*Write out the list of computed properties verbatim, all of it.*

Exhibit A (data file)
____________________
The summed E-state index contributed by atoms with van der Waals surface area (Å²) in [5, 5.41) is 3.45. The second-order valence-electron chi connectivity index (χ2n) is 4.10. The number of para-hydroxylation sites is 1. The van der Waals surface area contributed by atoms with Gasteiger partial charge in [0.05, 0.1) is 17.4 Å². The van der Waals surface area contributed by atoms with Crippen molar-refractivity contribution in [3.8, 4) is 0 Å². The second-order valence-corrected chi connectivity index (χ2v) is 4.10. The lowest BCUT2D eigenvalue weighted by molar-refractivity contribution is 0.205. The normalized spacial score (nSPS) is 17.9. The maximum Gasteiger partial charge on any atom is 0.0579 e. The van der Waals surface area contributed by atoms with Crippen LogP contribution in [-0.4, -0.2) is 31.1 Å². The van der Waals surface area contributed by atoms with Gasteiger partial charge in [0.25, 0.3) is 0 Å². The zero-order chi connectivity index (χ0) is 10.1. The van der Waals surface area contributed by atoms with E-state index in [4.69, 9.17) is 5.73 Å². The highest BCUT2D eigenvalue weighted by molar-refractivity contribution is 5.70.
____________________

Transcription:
The summed E-state index contributed by atoms with van der Waals surface area (Å²) in [5, 5.41) is 3.45. The second-order valence-electron chi connectivity index (χ2n) is 4.10. The number of para-hydroxylation sites is 1. The van der Waals surface area contributed by atoms with Gasteiger partial charge in [0.05, 0.1) is 17.4 Å². The van der Waals surface area contributed by atoms with Crippen molar-refractivity contribution in [3.8, 4) is 0 Å². The second-order valence-corrected chi connectivity index (χ2v) is 4.10. The lowest BCUT2D eigenvalue weighted by molar-refractivity contribution is 0.205. The normalized spacial score (nSPS) is 17.9. The maximum Gasteiger partial charge on any atom is 0.0579 e. The van der Waals surface area contributed by atoms with Crippen LogP contribution in [-0.4, -0.2) is 31.1 Å². The van der Waals surface area contributed by atoms with Gasteiger partial charge in [0.25, 0.3) is 0 Å². The zero-order chi connectivity index (χ0) is 10.1. The van der Waals surface area contributed by atoms with E-state index in [4.69, 9.17) is 5.73 Å². The highest BCUT2D eigenvalue weighted by molar-refractivity contribution is 5.70.